Thursday, 13 October 2011

Midnight in Paris (Woody Allen, 2011)

Midnight in Paris is Woody Allen's 41st film, the 75 year old writer/director who manages to release a film each year even to this day still proves he has much to say about human relationships and the way we perceive the world.

Midnight takes on the idea of the 'golden age', a nostalgia we have for the past that seems so much more tantalising and fruitful than the 'decaying' present. It isn't even a debatable subject, we are all guilty of these thoughts, the notion that the past was full of so much integrity and offered so much whereas the time we live in now is diminished in comparison. This film shines a light on the dangerous relationship we can have with glorifying the past beyond the point of safety where it becomes denial.

Owen Wilson leads the show here as Hollywood screenwriter Gil, a man who once visited Paris years ago, fell in love with it but regretfully left it all the same. He is engaged to Inez (Rachel McAdams) and both have tagged along to Paris with Inez's parents as her father is close to securing an important business deal. No one in the film except Gil appreciates Paris for all its beauty and for the history it holds, the rest of the American characters seem to sleepwalk through the cultural offerings of Paris and try to live out their day to day lives best they can as they would have in California. Even the family friend of Paul (played brilliantly by Michael Sheen) who is intellectually brilliant and understands Paris in terms of art and history is pompous, egotistic and as the film puts it pedantic.

Gil has been a successful Hollywood screenwriter for some time but feels unfulfilled artistically through his work only now realising he has neglected a life in literature for too long. Gil feels out of place in the modern world and feels his life missed the boat, that he should have lived during the roaring 20s, an exciting time for American literature that Paris produced so much of. So Gil continues work on his novel (he won't let Inez or anyone read it) and along the way in a fantastic adventure meets some figures of the past who help him find his place in the world and as an artist.

After too much time spent with Paul, Gil decides to leave the rest of the party to it and goes for a walk through the city at night. After much wine and forgetting his way back to the hotel he sits on a step to rest, a clock tower strikes midnight and up pulls a vintage car full of people shouting for Gil to get in and join them, after not much of a struggle Gil gives in and off he goes. He arrives at a party and is soon introduced to both Zelda and Scott Fitzgerald, Gil is taken aback by their names and at first puts it down to a bizarre coincidence but soon realises he's actually talking to the Fitzgeralds. As the night goes on they move location and introduce Gil to one of their friends, Hemingway. This is but one of many trips to 1920s Paris that Gil takes after he leaves his fiance and her family to meet his carriage to the past each night. Gil ends up at the centre of a group of important innovators such as Salvador Dali, Pablo Picasso, and Gertrude Stein through them he meets the wonderful Adriana (Marion Cotillard) the mistress of Picasso and who like Gil longs for the past. Through his love for Adrianna he learns of his own mistakes and the illusions of happiness he has created for himself while being helped with his art by the very people who have influenced him from a previous life.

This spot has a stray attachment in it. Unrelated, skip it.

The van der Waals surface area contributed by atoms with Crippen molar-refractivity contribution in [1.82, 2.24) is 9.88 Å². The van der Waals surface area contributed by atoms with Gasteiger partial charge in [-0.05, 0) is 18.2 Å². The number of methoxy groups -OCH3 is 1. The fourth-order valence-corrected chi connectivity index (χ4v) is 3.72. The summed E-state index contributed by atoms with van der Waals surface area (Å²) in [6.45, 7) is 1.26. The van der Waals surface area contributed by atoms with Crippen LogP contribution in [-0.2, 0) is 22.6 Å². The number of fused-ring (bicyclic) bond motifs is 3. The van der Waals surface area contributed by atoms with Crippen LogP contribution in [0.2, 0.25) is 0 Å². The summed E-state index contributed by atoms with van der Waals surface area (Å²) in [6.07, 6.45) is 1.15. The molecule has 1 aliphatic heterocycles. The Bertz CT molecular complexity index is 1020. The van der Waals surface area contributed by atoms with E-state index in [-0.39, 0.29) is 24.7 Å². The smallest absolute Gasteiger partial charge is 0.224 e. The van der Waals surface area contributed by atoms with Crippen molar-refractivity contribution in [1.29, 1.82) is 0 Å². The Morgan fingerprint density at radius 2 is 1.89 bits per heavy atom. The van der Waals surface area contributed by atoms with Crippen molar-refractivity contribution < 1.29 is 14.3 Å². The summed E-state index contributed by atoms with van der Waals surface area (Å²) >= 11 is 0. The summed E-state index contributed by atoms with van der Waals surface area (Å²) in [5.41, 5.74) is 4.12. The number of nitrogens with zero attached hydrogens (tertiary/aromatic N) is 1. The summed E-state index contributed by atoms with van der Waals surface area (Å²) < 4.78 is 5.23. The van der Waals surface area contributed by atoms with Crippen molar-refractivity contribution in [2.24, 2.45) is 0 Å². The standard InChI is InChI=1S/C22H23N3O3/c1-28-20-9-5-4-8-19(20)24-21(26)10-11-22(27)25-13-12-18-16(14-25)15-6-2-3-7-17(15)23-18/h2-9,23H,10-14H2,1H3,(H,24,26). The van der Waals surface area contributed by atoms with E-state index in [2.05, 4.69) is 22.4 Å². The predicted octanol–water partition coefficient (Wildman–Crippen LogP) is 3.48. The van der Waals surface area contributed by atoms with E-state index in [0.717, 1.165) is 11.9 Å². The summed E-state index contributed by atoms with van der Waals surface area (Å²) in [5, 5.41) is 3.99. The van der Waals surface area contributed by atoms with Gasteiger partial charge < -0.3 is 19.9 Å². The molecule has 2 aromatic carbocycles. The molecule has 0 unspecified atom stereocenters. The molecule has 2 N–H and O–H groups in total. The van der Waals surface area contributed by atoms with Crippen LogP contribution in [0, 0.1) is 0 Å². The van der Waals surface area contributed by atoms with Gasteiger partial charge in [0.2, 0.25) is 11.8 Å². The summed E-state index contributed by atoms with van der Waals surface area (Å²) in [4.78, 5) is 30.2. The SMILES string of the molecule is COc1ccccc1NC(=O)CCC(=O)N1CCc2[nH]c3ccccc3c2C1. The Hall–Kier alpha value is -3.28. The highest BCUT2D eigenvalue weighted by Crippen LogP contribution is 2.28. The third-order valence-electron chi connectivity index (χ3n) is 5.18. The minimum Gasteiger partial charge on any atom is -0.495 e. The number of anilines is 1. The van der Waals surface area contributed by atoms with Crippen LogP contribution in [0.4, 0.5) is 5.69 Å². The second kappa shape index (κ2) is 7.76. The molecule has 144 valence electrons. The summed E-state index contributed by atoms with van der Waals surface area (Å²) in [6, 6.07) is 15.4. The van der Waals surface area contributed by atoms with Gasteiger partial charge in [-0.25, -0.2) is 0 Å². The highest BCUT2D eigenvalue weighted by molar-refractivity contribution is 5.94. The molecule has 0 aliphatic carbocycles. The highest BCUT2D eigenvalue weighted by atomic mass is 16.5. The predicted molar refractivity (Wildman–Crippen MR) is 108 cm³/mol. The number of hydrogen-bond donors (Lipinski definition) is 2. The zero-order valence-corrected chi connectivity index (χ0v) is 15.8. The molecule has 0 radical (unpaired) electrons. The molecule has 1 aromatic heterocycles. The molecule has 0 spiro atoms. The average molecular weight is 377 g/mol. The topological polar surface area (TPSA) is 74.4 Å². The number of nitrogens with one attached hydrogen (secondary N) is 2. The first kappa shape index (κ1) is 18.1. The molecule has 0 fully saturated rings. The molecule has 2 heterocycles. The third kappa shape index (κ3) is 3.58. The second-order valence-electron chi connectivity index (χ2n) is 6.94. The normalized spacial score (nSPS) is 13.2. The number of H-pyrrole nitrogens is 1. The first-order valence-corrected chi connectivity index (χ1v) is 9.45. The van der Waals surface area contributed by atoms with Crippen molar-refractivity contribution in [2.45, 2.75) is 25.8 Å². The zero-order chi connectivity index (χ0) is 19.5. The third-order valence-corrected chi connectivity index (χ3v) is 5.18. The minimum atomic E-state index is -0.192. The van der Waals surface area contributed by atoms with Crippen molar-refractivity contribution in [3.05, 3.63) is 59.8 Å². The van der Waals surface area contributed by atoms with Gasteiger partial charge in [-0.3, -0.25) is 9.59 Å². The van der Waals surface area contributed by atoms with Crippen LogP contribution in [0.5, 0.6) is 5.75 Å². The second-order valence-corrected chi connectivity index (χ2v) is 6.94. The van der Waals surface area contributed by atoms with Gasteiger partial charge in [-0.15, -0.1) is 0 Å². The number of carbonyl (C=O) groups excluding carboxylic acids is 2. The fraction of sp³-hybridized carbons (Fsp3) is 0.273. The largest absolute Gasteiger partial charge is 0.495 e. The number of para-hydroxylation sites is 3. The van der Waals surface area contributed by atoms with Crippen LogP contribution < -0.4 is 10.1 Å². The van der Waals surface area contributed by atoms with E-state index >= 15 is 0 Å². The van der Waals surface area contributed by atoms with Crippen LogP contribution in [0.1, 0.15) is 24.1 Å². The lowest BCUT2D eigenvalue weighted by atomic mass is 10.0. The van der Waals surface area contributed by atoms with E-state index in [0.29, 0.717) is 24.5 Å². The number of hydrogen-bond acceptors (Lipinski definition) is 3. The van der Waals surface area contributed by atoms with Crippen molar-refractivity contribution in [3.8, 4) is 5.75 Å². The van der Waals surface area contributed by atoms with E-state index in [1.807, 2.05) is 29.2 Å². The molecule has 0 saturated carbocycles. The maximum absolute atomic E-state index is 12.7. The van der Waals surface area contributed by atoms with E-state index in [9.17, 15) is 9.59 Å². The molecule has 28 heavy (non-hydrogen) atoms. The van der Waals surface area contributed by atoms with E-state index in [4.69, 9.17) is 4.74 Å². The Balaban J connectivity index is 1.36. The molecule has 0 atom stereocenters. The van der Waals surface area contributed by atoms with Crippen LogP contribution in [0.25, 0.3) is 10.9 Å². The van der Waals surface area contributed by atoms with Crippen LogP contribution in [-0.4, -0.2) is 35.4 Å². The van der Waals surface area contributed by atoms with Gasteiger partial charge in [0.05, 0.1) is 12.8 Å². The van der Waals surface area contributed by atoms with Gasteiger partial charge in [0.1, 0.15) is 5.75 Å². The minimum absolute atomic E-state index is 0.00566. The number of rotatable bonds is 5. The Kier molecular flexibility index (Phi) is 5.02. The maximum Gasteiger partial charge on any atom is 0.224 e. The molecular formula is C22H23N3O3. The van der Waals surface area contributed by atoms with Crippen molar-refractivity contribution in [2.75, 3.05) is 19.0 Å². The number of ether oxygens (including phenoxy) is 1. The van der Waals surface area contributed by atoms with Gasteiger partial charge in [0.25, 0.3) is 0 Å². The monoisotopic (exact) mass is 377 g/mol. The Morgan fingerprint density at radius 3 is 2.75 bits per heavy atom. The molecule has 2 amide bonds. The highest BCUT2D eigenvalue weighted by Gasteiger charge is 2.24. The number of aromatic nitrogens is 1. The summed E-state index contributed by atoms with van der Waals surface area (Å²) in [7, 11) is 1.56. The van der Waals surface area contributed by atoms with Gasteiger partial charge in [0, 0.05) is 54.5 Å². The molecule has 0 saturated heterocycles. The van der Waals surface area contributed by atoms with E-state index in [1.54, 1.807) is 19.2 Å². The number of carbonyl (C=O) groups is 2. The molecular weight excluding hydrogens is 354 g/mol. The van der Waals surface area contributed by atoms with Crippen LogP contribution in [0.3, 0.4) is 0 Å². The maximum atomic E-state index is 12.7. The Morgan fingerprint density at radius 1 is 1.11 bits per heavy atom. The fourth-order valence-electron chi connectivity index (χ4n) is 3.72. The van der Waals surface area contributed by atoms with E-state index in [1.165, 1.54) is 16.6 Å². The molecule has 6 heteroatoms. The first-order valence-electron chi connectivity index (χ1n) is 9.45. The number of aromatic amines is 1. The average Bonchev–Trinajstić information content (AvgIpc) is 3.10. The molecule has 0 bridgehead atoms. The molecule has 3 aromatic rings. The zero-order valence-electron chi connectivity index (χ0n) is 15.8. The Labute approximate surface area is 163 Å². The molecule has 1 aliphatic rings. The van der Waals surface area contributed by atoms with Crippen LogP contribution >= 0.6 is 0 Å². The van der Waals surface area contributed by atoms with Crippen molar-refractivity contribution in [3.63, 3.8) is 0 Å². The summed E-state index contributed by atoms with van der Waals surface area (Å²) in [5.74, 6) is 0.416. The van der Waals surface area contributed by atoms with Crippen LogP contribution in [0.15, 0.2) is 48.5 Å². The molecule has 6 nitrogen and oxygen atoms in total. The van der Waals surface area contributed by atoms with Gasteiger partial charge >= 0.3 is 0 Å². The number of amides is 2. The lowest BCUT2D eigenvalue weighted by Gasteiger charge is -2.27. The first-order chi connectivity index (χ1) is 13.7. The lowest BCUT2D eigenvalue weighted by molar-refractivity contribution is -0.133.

It is in these 1920s scenes that offer the most kicks; seeing F. Scott Fitzgerald say "old sport" just like his infamous Jay Gatsby, seeing the war torn persona of Ernest Hemingway jealous and bitter despite his own greatness. He refuses to read Gil's manuscript because he'll despise whether its awful or brilliant because "writers are competitive". This aspect of Hemingway is well played because famously Hemingway was the mentor of Fitzgerald who grew bitter as his protege received great success which shadowed his own. Seeing Gil meet the great Spanish director Luis Bunuel and giving him the idea for his surrealist satire on the upper class The Exterminating Angel is also hilarious as the idea baffles a young Bunuel who asks over and over "but why can't they leave the room".

(Gil meets a drunk Hemingway)

Woody Allen's Midnight in Paris is as magical as cinema gets and it's no wonder it has received so well. It is one of his lightest films but as with so much of his work gives much to take home afterwards. It has the audacious fantasy elements featured in The Purple Rose of Cairo and to some extent Deconstructing Harry but offers none of the hard hitting moments those films induce. Midnight offers a message of seize the day; to live for your passions that make each day worth living. Nostalgia can be dangerous when taken too far but is a consistent part of human nature. This film shows us how happiness lies where you are not when you are, to situate yourself where you are most connected and to place yourselves around those that understand you. When we meet Gil his life is suffocating him, his 'loved' ones don't understand what makes him happy and they don't much care. Gil hasn't a clue of this either, he longs for the past but fails to realise he's in the right time just in the wrong job, in the wrong country, and with the wrong woman. As the film goes on Gil learns that the present isn't a shadow of the former golden years as long as you share your present with someone who lights it up and makes it golden for you.

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